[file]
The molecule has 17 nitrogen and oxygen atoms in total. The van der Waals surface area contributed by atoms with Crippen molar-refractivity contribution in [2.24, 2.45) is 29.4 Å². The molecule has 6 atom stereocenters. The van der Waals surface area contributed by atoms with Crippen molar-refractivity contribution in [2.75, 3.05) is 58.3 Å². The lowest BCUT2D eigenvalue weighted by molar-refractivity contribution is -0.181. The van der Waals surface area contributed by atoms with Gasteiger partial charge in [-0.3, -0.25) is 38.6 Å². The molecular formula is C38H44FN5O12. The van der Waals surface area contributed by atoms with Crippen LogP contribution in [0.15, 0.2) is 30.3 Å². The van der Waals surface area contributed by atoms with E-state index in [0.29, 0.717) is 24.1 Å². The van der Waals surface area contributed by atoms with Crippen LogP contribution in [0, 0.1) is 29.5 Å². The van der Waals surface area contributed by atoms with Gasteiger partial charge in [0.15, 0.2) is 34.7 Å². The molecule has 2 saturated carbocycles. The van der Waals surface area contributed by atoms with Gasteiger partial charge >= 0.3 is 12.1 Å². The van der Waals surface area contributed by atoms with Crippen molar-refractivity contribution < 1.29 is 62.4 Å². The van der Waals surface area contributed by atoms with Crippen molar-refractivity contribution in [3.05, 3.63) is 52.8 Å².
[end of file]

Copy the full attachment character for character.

The molecule has 17 nitrogen and oxygen atoms in total. The van der Waals surface area contributed by atoms with Crippen molar-refractivity contribution in [2.24, 2.45) is 29.4 Å². The molecule has 6 atom stereocenters. The van der Waals surface area contributed by atoms with Crippen molar-refractivity contribution in [2.75, 3.05) is 58.3 Å². The lowest BCUT2D eigenvalue weighted by molar-refractivity contribution is -0.181. The van der Waals surface area contributed by atoms with Gasteiger partial charge in [-0.3, -0.25) is 38.6 Å². The molecular formula is C38H44FN5O12. The van der Waals surface area contributed by atoms with Crippen LogP contribution in [0.15, 0.2) is 30.3 Å². The van der Waals surface area contributed by atoms with E-state index in [0.29, 0.717) is 24.1 Å². The van der Waals surface area contributed by atoms with Crippen LogP contribution in [0, 0.1) is 29.5 Å². The van der Waals surface area contributed by atoms with Gasteiger partial charge in [0.15, 0.2) is 34.7 Å². The molecule has 2 saturated carbocycles. The van der Waals surface area contributed by atoms with Gasteiger partial charge >= 0.3 is 12.1 Å². The van der Waals surface area contributed by atoms with Crippen molar-refractivity contribution < 1.29 is 62.4 Å². The van der Waals surface area contributed by atoms with Crippen molar-refractivity contribution in [3.05, 3.63) is 52.8 Å².